The Philippines was poised to officially quit the International Criminal Court (ICC) on Sunday, though the beleaguered tribunal has pledged to pursue its examination of possible crimes in the government's deadly drug war.
Manila's withdrawal is to become final a year after it told the United Nations that it was quitting the world's only permanent war crimes tribunal, the second nation to do so.
Burundi in 2017 became the first ever nation to leave the court, which was founded in 2002.
In a wave of unprecedented defections, other African nations -- Zambia, South Africa, Kenya and Gambia -- have also made moves to quit or expressed interest in withdrawing as they accused the court of being biased against Africans.
Just a handful
However, the court this month got a boost when Malaysia officially joined, making it one of just a handful of Asian members.
"The Secretary-General... informed all concerned states that the withdrawal will take effect for the Philippines on 17 March," UN spokesperson Eri Kaneko told AFP on Friday.
The Philippine government and the ICC on Sunday had yet to comment on the withdrawal's effectivity.
The departure of the Philippines follows the court being hit in recent years by high-profile acquittals and moves by several nations to drop out.
Manila moved to quit after the body launched a preliminary examination in 2018 into President Rodrigo Duterte's drug crackdown that has killed thousands and drawn international censure.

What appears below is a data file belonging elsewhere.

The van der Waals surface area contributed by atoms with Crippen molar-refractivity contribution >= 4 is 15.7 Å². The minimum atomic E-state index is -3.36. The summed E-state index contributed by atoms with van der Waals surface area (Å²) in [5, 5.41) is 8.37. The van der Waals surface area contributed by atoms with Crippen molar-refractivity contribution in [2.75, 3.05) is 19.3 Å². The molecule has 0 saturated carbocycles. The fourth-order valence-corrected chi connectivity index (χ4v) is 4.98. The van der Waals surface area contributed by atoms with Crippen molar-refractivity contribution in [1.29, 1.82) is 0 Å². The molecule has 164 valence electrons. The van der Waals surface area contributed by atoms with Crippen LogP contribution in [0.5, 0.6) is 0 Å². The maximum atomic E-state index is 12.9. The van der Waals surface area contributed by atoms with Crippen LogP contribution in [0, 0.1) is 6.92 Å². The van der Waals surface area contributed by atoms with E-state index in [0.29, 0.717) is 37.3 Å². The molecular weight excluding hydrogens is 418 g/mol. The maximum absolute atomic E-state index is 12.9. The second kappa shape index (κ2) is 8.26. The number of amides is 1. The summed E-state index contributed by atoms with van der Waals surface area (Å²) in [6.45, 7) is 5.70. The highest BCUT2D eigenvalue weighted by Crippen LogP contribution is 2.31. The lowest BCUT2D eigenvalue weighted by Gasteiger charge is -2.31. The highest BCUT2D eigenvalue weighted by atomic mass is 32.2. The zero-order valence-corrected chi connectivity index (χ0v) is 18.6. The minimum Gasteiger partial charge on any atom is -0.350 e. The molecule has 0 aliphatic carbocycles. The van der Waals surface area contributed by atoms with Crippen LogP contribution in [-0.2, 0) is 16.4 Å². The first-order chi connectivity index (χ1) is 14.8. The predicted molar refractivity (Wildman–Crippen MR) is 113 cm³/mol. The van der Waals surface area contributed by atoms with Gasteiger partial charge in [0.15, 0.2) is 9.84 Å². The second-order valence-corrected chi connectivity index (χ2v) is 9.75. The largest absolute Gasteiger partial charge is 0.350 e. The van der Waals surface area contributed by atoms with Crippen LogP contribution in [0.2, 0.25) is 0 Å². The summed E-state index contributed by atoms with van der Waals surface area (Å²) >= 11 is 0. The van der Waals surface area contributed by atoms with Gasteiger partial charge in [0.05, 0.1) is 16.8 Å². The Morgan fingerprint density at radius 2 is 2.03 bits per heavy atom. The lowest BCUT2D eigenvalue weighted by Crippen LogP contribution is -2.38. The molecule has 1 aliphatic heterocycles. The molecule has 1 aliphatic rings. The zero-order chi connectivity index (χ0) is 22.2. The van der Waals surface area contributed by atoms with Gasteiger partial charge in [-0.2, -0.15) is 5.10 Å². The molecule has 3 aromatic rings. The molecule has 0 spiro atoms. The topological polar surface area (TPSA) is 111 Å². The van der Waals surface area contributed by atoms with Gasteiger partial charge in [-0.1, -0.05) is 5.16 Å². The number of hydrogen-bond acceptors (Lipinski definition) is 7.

President Duterte's drug war is his signature policy initiative and he defends it fiercely, especially from international critics like Western leaders and institutions which he says do not care about his country.
However, court officials have said the preliminary probe launched by ICC prosecutor Fatou Bensouda in February 2018 into possible crimes against humanity in the drug war would continue.
Climate of fear
Under the court's rules, any matter under consideration before a nation leaves the court is still under its jurisdiction.
President Duterte has made it clear his government will not cooperate with the ICC in any way.
Rights group Amnesty International said on Sunday the withdrawal should prompt the UN Human Rights Council to probe the killings.
"Filipinos bravely challenging the 'war on drugs' or seeking justice for their loved ones need international support to help them end this climate of fear, violence and impunity," said Amnesty International regional director Nicholas Bequelin.